Hero vs. Heroine: Why They’re Not the Same

I’m currently taking a writing and blogging sabbatical due to family health issues. For now, I’ll repost selected articles from my Fiction Writing School.

Here is the link to this article.

by Lewis Jorstad / March 22, 2022 / Character Development

The word “hero” carries a lot of weight.

Classic heroes are a staple of nearly all fiction, regardless of the genre you’re writing in. These characters are those who face seemingly impossible challenges, rise to the occasion, and then return to share the rewards of their journey with their community.

At first glance, this “hero’s journey” seems universal, and in many ways it is. However, there’s another side to this story that doesn’t match up with the traditional hero—and that is the heroine. Believe it or not, heroes and heroines aren’t the same. So, in this article, let’s explore all the differences between the hero and heroine, along with why these character types have nothing to do with gender!

Who Are the Hero and the Heroine?

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Heroes vs. Heroines: Why They’re Not the Same

A few years back, I wrote a post focused on the twelve stages of the hero’s character arc.

In that article, I explained that this arc is based on Joseph Campbell’s Hero’s Journey, which states that all fictional heroes follow the same common patterns—which Campbell calls the “monomyth.” In this theory, the hero’s quest is about a character leaving home, facing a series of tests and trials, and then using the lessons they learned to heal and preserve their community for the future.

It’s this “return” that sets the hero apart from the rest of your cast.

By making the difficult choice to return home, your hero caps off what is basically a three-part journey:

The Known World:

The hero begins in their normal world. This represents stability and the status quo, though there are undeniable flaws beginning to form. Most heroes are discontent in their known world, even if they appreciate the security it provides.

Facing the Unknown:

This shifts when the hero enters the unknown, a wild place filled with possibility. This is where they’ll face tests and trials that help them attain mastery of their new world, eventually equipping them with the tools they need to resolve their story’s conflict.

Returning to the Known:

Finally, the hero returns to the known. By now, they fully understand their community’s flaws, and use that understanding to heal their world. In the process, they become a hero, safeguarding their community and ensuring its future for years to come.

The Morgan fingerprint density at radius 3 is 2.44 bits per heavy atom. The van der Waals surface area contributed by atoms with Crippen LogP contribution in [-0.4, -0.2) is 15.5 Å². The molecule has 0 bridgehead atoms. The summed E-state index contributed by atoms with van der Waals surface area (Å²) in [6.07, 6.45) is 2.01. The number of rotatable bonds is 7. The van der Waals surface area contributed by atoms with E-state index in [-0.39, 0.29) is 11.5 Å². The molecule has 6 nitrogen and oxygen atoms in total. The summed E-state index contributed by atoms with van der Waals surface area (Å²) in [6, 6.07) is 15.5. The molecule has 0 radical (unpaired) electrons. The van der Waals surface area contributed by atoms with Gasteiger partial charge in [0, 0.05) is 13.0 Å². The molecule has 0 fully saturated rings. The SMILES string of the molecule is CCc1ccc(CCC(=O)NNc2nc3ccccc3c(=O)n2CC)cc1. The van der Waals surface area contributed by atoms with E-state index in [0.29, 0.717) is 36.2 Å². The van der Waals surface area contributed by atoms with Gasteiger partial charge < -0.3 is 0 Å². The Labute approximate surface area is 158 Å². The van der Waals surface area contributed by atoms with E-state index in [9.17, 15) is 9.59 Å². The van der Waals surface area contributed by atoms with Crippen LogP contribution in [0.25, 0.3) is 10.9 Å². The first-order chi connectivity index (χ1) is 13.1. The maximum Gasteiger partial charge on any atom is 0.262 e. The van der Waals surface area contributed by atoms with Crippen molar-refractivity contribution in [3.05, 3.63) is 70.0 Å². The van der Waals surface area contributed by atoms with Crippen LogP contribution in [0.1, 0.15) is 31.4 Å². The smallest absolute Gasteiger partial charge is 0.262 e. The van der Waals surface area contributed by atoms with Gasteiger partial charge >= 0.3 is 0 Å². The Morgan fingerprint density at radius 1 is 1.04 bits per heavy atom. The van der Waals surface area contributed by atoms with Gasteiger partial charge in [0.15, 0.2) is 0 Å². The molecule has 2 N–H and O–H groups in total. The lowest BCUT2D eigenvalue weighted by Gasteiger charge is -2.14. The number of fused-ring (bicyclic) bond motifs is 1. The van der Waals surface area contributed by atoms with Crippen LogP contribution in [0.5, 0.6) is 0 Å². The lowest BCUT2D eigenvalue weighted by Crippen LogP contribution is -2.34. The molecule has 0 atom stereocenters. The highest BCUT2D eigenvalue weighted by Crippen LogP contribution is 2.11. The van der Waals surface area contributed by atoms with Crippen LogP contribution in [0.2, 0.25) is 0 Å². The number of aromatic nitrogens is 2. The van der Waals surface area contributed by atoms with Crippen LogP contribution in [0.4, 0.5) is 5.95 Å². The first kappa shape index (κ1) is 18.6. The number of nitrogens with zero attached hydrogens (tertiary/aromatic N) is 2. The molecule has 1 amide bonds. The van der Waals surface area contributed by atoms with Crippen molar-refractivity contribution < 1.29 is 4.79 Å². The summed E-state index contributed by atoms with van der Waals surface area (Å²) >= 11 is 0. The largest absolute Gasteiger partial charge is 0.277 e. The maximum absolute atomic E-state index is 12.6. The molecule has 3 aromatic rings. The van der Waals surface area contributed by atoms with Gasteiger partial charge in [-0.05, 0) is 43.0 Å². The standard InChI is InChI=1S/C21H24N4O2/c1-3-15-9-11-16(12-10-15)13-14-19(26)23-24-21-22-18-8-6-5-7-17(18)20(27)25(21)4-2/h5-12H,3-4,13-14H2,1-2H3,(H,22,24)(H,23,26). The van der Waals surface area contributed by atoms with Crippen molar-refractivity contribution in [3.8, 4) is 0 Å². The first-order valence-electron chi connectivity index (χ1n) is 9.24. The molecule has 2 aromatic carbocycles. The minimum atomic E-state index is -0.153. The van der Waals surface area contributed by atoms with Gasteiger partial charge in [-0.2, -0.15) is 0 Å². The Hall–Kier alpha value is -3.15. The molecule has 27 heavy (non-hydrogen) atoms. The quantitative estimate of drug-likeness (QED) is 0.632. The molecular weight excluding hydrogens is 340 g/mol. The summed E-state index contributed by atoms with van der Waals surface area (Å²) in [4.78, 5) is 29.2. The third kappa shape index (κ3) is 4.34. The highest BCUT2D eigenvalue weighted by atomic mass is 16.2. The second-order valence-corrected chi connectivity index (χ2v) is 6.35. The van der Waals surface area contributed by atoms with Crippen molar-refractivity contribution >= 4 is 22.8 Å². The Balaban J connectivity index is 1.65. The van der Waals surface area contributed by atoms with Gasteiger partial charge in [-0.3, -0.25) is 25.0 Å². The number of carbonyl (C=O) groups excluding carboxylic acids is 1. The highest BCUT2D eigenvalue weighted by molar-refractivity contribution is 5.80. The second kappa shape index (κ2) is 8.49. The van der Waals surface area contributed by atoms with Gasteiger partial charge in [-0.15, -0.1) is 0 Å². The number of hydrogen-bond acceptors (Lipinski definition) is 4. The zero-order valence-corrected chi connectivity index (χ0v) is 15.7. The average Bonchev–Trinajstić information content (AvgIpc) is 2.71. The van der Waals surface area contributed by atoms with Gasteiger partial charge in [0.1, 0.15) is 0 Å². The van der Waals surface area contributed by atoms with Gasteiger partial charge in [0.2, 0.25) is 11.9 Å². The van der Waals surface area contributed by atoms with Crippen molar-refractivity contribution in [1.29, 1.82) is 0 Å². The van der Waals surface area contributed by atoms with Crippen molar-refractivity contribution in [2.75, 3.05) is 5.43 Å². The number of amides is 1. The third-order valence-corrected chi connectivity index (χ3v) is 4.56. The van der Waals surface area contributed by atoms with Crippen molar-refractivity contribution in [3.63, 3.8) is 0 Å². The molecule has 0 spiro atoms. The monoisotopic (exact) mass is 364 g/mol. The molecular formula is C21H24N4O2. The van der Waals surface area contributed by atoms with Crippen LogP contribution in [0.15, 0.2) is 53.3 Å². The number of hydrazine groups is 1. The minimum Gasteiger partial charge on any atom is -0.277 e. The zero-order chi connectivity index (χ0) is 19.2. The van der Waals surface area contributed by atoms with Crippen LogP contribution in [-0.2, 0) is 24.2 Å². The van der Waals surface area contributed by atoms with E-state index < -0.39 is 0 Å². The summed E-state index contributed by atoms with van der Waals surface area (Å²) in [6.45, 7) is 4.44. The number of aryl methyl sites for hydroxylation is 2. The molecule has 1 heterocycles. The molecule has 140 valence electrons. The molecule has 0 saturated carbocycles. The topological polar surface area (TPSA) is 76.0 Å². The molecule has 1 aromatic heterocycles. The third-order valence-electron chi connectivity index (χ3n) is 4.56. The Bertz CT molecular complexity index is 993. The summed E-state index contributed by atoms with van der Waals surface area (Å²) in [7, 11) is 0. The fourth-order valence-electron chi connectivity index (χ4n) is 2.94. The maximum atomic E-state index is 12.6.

This journey is what forms the foundation of the “hero’s character arc,” which takes these more plot-focused elements and translates them into a character-centric framework. Of course, these are just the basics! There are a whole variety of unique story beats that characterize a well-written hero, along with their cyclical journey from known to unknown.

This is where the heroine comes into play.

You see, the hero and the heroine’s arc both follow this three-part structure. What sets them apart, however, is their focus. While the hero’s character arc is all about a character gaining physical mastery over their world, the heroine’s arc is much more concerned with their mastery over their own mind.

In the end, this has nothing to do with gender, and there are plenty of excellent female heroes and male heroines out there. Instead, these two character arcs act as mirror images—with one focused on an external quest, and the other on an internal one.

The Hero’s Arc vs. The Heroine’s Arc

The Hero’s Arc – External:

So, how do these arcs compare?

Well, we’ll start by discussing the hero’s arc. This is what most people associate with the classic hero, so it provides a great baseline for understanding how these character arcs unfold:

The Known World:

The hero begins their story suffering from some inner struggle. Meanwhile, their community is suffering too. Though they might not realize it just yet, a powerful threat is brewing beneath the surface—both within and outside of their known world.

A Threat Revealed:

This threat reveals itself at the Catalyst, forcing the hero to leave their known world behind in search of some reward. This is where they first step foot into the unknown.

Entering the Unknown:

Once in the unknown, the hero will face a variety of challenges, learning and adapting as they struggle to get their bearings. Along the way, they’ll start to understand the flaws of their community, though they won’t know how to handle those flaws just yet.

Receiving Their Reward:

This culminates in a major test, where the hero embraces their truth and receives their reward. This could be anything from a new skill to key allies, powers, or physical tools. Whatever it is, it’s rarely what the hero expected at the start of their quest.

Dreading the Return:

Now comfortable in the unknown world, the hero will dread returning home. They’ve attained mastery over the unknown, and are hesitant to leave. Instead, they make plans to resolve their story’s conflict without abandoning the unknown world.

Facing Failure:

Unfortunately, this falls through. After a major defeat, the hero is forced to question their place in the unknown, as well as the fate of their known world. If either is to survive, they must sacrifice their own desires in order to protect them.

Becoming a Hero:

Realizing their reward is the secret to saving their community, the hero makes the choice to leave the unknown world and return home. In a final test, they share their reward and sacrifice a part of themselves for the greater good, earning the title of hero.

Finally at Peace:

With their community safe, the hero is left with a foot in both worlds. No longer restricted to one or the other, they bridge the gap between the known and unknown.

As you can see, this hero’s arc is tightly focused on the hero’s physical mastery over their world—though it still contains all the elements of a successful character arc. Though they’ll still have to confront their inner struggle and (eventually) embrace their truth, the main reward they gain is external.

For instances, consider Disney’s Mulan.